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117 reviews in total 
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Here we go again..., 4 June 2016

This is yet another of the Beeb's badly researched "documentaries", which I continue to moan about; Why can't the BBC, with it's vast archive of news and current affairs programming, get these things right?? Is it because they allow independent companies - usually in the north of England - to make them?? Is it because they allow people who are far too young to recall the era they are making a program about, to make them?? I really don't know. I do know however, that Joe Dolci was at number one during 1981, and not the following year as was stated in this show. And for such a very long programme about the charts, it left a lot out of its 90 minutes, and a lot to be desired. For example, not even a mention of the new forms of music which entered and enlivened the charts back in the 1960s, such as jazz and ska. Or the Glam Rock acts like Suzi Quatro, The Sweet, etc. who all but dominated the charts back in the early 1970s. But as usual with these lazy productions that they make, there was the tedious glorification of punk and brit-pop, which at the times they were around made scant and brief appearances in the charts, and left little if anything of a legacy to music in general, unlike the aforementioned black genres. Actually, near the end the show it even proved that Brit-pop record sales were pretty meagre and disappointing, to all concerned.

Also as a footnote, it has to be said that, Dr. Fox was not the first DJ to present a rival chart show on another station as in fact, the late great Roger Scott presented Capital Radio's chart shows during the week, and for a while back in the early 1980s, Capital even broadcast a chart at the same time as the BBC's Top 40 on Sunday afternoons.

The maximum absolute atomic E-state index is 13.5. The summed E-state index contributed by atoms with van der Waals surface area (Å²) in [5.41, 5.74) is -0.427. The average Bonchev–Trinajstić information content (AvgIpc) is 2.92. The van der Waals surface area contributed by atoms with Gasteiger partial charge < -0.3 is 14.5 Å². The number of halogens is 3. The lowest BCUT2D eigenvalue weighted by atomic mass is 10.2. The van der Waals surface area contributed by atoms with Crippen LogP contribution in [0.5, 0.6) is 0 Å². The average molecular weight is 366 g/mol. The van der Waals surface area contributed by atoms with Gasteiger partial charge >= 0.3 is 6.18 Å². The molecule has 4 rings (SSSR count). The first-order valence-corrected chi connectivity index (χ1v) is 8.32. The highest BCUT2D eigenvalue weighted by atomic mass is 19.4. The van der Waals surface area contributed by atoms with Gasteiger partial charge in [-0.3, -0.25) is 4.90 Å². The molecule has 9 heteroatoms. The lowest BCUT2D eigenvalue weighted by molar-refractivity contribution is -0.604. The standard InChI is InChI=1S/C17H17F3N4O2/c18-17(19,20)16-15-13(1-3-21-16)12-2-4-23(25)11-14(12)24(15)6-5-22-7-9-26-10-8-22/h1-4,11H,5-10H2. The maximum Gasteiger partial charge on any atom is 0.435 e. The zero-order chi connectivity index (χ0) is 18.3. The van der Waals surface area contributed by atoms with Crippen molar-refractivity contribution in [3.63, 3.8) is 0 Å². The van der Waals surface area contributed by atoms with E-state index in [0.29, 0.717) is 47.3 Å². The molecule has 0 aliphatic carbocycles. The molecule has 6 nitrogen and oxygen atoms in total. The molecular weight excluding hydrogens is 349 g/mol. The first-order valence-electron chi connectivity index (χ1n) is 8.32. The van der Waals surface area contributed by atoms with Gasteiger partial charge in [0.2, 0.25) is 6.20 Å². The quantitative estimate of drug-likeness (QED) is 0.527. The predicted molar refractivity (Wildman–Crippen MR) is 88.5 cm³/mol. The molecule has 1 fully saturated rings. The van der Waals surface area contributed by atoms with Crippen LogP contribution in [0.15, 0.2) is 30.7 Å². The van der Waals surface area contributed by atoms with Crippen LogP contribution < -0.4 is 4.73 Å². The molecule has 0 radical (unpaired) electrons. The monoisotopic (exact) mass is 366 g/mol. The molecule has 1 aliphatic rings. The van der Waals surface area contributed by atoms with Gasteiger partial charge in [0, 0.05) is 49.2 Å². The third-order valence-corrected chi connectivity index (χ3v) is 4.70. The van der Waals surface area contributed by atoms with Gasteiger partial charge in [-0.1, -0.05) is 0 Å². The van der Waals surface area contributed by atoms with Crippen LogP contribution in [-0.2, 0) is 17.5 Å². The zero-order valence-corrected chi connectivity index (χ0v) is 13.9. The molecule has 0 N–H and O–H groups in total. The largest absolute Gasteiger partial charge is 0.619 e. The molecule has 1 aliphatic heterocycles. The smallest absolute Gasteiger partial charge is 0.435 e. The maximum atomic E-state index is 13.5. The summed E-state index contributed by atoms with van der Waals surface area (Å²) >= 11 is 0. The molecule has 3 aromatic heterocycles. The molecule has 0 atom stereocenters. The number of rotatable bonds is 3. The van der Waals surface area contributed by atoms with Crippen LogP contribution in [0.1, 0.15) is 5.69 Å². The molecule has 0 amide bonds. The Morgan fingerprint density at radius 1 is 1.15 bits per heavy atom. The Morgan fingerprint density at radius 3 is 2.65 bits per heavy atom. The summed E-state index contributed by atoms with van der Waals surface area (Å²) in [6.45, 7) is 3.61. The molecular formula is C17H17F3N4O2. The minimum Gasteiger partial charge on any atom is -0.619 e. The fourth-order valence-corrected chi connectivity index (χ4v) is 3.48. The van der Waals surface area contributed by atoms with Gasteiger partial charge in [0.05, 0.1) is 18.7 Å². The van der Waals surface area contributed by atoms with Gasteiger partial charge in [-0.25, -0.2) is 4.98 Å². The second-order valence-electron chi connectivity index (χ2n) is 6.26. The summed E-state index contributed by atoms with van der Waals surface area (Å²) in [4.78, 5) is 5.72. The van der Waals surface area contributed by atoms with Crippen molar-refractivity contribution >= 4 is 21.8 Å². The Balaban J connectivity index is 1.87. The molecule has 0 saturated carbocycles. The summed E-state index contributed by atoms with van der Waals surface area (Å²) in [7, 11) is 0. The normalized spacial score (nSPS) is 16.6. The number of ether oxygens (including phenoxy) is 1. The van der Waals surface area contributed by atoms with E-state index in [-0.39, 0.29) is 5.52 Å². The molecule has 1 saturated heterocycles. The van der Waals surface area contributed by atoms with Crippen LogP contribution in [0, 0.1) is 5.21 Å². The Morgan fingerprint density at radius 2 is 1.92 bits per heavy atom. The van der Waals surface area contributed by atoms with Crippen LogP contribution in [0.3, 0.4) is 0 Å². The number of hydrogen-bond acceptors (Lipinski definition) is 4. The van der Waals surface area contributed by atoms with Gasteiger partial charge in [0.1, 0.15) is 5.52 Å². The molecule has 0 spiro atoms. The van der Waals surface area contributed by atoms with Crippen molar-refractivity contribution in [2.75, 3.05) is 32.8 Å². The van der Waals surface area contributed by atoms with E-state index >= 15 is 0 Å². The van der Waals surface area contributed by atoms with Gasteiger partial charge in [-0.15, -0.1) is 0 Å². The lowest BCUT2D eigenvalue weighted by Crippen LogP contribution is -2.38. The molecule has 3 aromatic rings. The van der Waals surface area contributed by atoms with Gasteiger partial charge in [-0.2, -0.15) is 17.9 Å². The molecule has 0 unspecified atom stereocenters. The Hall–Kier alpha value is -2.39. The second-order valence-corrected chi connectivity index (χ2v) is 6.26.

"Lillie" (1978)
2 out of 3 people found the following review useful:
Not by the BBC, 6 April 2015

Here are just a quick few words in order to correct irish23 above;

This series was NOT made by the BBC but by the ITV (Independant Television) company LWT (London Weekend Television). LWT was a regional independent TV company which was financed by advertising and sales of programmes such as Lillie abroad. It only catered to the London area, but other regional ITV companies provided shows for other parts of the UK, such as Grampian in Scotland, and Tyne Tees in Newcastle. Unfortunately, the Conservatives de-regulated TV in the 1990s, and now all regions come under the "ITV" name.

The BBC, which continues to leech off its licence fee payers for revenue, made a series called The Dutchess of Duke St, about a similar female character making her own fame and fortune, without the aid of the men in her life.

Another ITV series was the far superior Upstairs Downstairs, which I seem to recall being repeated on Sunday nights in place of Lillie.

"Kids" (1979)
1 out of 1 people found the following review useful:
Kids! Kids! Kids!, 10 August 2013

I have vague memories about this series, which I think was set in some type of children's home, but certain things about it have stuck in my mind since I saw it in 1979; There was no music in the title sequence, just children shouting the name of the series. And also, a large group of children shot from above, came together to form the word "Kids". Each episode was named after the particular child that was featured in it. It was shown on Friday nights around 9pm, and featured some quite hard-hitting episodes; If I recall correctly, one youth who was in the "home" liked to start fires. I think James Hazeldine was the bearded boss of the establishment.

It was certainly something different, and its hard to imagine such a series being made these days. Personally, I preferred to watch the Professionals on a Friday evening, but that's just me.

1 out of 2 people found the following review useful:
Fantastic, 21 January 2013